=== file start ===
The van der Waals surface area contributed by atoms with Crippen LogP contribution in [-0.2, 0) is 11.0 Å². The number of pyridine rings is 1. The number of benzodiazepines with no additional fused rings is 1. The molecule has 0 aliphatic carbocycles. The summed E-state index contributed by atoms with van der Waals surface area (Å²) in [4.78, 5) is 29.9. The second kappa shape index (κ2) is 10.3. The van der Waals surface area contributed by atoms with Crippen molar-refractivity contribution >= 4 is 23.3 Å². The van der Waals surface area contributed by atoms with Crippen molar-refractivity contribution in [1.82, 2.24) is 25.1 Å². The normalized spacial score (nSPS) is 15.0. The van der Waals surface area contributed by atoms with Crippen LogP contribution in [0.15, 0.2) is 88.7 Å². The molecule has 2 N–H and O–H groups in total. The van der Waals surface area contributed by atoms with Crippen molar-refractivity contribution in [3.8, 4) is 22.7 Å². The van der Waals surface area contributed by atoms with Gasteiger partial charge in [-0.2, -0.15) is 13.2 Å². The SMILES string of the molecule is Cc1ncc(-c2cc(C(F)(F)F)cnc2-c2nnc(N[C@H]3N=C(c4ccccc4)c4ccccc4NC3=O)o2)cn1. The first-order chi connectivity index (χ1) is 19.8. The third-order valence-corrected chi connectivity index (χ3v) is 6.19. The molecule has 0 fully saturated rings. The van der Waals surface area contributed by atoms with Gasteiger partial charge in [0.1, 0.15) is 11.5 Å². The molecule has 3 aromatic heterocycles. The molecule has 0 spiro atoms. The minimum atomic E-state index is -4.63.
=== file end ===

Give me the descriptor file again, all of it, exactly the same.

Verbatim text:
The van der Waals surface area contributed by atoms with Crippen LogP contribution in [-0.2, 0) is 11.0 Å². The number of pyridine rings is 1. The number of benzodiazepines with no additional fused rings is 1. The molecule has 0 aliphatic carbocycles. The summed E-state index contributed by atoms with van der Waals surface area (Å²) in [4.78, 5) is 29.9. The second kappa shape index (κ2) is 10.3. The van der Waals surface area contributed by atoms with Crippen molar-refractivity contribution >= 4 is 23.3 Å². The van der Waals surface area contributed by atoms with Crippen molar-refractivity contribution in [1.82, 2.24) is 25.1 Å². The normalized spacial score (nSPS) is 15.0. The van der Waals surface area contributed by atoms with Crippen LogP contribution in [0.15, 0.2) is 88.7 Å². The molecule has 2 N–H and O–H groups in total. The van der Waals surface area contributed by atoms with Crippen molar-refractivity contribution in [3.8, 4) is 22.7 Å². The van der Waals surface area contributed by atoms with Gasteiger partial charge in [-0.2, -0.15) is 13.2 Å². The SMILES string of the molecule is Cc1ncc(-c2cc(C(F)(F)F)cnc2-c2nnc(N[C@H]3N=C(c4ccccc4)c4ccccc4NC3=O)o2)cn1. The first-order chi connectivity index (χ1) is 19.8. The third-order valence-corrected chi connectivity index (χ3v) is 6.19. The molecule has 0 fully saturated rings. The van der Waals surface area contributed by atoms with Gasteiger partial charge in [0.1, 0.15) is 11.5 Å². The molecule has 3 aromatic heterocycles. The molecule has 0 spiro atoms. The minimum atomic E-state index is -4.63.